What does it mean to redefine art? Just ask Ma-Lik Nasir, the future in contemporary art who specializes in dazzling 70’s inspired photography. His view on taking models (professional and amateur) and transporting them back in time, depicts the subjects in a mosaic of vibrant colors, fragmented shapes, rhinestone and stylish Afros. He makes each model become so grounded and perfectly comfortable in their own space, that the models come to life on film usually pictured portraying themselves as if they lived in an era that most of them were never born in.
For the past decade, Ma-Lik Nasir, a native of New Orleans, currently living in Atlanta, GA, has concentrated on creating portraits, in various formats. He skillfully photographs his muses as if they were his lumps of clay that he molds into arts of beauty through his lens. This gesture in itself challenges conventional notions of femininity, sexuality and blackness in art history, especially given the complicated role of black bodies in 19th-century paintings.
Often working from his home studio in the inner city of Atlanta, Ma-Lik Nasir has a singular aesthetic combining memories of his ’70s childhood, pop culture and classical art in large-scale works that often seem to draw on chic blaxploitation films like Gordon Parks’ Shaft.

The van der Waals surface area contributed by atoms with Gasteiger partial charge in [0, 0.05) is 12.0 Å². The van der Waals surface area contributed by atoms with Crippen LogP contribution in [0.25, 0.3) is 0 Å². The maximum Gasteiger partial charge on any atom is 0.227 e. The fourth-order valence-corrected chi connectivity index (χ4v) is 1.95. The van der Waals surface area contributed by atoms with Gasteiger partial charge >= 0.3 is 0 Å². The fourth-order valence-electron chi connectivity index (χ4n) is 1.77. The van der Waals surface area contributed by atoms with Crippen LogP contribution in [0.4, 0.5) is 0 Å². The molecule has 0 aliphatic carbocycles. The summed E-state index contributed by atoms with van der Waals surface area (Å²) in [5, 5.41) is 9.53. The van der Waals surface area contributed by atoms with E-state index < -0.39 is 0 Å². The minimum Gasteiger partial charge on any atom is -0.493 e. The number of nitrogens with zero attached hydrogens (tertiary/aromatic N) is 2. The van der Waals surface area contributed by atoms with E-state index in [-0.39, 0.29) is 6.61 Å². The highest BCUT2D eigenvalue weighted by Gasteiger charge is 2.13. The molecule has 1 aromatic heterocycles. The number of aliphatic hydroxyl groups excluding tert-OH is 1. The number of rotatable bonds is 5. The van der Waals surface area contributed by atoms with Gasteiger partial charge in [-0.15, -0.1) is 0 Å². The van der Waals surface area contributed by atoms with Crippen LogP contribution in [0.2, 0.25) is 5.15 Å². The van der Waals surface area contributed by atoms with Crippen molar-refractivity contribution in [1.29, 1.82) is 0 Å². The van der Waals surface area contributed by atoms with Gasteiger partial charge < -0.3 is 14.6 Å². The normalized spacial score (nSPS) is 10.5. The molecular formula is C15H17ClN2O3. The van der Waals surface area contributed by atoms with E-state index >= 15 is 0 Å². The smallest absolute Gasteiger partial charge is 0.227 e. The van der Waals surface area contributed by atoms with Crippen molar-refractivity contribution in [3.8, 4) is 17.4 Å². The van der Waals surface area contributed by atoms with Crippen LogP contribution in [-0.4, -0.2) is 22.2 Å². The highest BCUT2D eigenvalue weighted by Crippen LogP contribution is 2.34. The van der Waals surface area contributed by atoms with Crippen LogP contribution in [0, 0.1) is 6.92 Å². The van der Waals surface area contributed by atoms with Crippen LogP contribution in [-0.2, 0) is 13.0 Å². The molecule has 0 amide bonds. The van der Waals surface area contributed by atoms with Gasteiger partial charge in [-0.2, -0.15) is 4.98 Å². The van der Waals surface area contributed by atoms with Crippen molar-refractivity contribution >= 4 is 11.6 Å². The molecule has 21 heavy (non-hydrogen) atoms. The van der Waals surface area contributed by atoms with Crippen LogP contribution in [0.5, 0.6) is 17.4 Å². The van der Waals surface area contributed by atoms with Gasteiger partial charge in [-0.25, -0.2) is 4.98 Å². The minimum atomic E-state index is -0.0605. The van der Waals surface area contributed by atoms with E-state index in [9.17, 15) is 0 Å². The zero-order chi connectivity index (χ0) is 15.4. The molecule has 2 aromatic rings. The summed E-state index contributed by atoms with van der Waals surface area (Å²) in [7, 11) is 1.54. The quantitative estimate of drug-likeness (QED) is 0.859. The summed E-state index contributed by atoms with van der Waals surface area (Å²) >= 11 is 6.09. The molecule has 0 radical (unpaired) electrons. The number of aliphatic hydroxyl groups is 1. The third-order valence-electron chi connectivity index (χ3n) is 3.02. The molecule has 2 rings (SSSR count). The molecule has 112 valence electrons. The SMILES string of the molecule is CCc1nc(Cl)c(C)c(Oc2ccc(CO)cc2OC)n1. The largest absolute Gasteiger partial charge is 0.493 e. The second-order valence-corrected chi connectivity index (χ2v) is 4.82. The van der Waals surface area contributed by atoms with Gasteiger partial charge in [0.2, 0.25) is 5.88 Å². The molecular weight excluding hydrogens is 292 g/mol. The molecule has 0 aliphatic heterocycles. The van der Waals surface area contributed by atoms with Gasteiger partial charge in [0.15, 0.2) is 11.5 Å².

His muses, adorned in lush fabrics, unapologetic bold prints and close up shots, will make you question if he shot them in 1972 or modern day because they are such authentic timepiece works of art. By portraying real people with their own unique history, beauty and background, he works to diversify the representations of black people in art.
Outside of academic art circles and the gallery scene, Ma-Lik Nasir is kind of a Renaissance rock star in his own right because of the exclusive work that he produces for the Nation of Islam. ETI has called Nasir’s artwork post-black and post-feminist because of its nuanced rebelliousness.
Nasir’s work is helping to motivate art’s next wave, which we predict will be more culturally diverse. He is proving what’s happening in art now is the validation of the current African American movement.
Anyone who follows the art of photography have studied the work of prominent African-American history makers like John Biggers, Elizabeth Catlett, Aaron Douglas, Sam Gilliam, Barkley Hendricks, Hughie Lee-Smith, Faith Ringgold, Charles White and Hale Woodruff. We believe that now you can include the name Ma-Lik Nasir to that list! Remember, you first heard of him from us!
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